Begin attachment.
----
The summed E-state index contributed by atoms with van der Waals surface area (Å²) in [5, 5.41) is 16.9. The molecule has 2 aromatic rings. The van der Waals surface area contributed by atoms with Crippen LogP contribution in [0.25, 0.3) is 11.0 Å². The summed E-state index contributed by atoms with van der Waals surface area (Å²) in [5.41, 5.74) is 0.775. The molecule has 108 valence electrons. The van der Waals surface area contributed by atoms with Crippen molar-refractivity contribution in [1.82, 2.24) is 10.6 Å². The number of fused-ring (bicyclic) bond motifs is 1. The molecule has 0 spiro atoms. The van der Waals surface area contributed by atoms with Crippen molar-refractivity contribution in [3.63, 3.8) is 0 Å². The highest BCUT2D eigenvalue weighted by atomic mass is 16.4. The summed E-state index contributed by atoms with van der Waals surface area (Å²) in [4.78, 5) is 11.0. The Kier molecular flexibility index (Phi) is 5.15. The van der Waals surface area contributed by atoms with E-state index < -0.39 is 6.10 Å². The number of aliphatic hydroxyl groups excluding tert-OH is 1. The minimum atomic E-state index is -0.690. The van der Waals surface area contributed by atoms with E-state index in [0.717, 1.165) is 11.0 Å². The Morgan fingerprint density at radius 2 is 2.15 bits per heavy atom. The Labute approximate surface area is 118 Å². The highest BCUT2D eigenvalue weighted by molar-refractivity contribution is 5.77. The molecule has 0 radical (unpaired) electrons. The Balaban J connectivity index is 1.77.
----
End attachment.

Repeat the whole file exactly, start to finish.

The summed E-state index contributed by atoms with van der Waals surface area (Å²) in [5, 5.41) is 16.9. The molecule has 2 aromatic rings. The van der Waals surface area contributed by atoms with Crippen LogP contribution in [0.25, 0.3) is 11.0 Å². The summed E-state index contributed by atoms with van der Waals surface area (Å²) in [5.41, 5.74) is 0.775. The molecule has 108 valence electrons. The van der Waals surface area contributed by atoms with Crippen molar-refractivity contribution in [1.82, 2.24) is 10.6 Å². The number of fused-ring (bicyclic) bond motifs is 1. The molecule has 0 spiro atoms. The van der Waals surface area contributed by atoms with Crippen molar-refractivity contribution in [3.63, 3.8) is 0 Å². The highest BCUT2D eigenvalue weighted by atomic mass is 16.4. The summed E-state index contributed by atoms with van der Waals surface area (Å²) in [4.78, 5) is 11.0. The Kier molecular flexibility index (Phi) is 5.15. The van der Waals surface area contributed by atoms with E-state index < -0.39 is 6.10 Å². The number of aliphatic hydroxyl groups excluding tert-OH is 1. The minimum atomic E-state index is -0.690. The van der Waals surface area contributed by atoms with E-state index in [0.717, 1.165) is 11.0 Å². The Morgan fingerprint density at radius 2 is 2.15 bits per heavy atom. The Labute approximate surface area is 118 Å². The highest BCUT2D eigenvalue weighted by molar-refractivity contribution is 5.77. The molecule has 0 radical (unpaired) electrons. The Balaban J connectivity index is 1.77.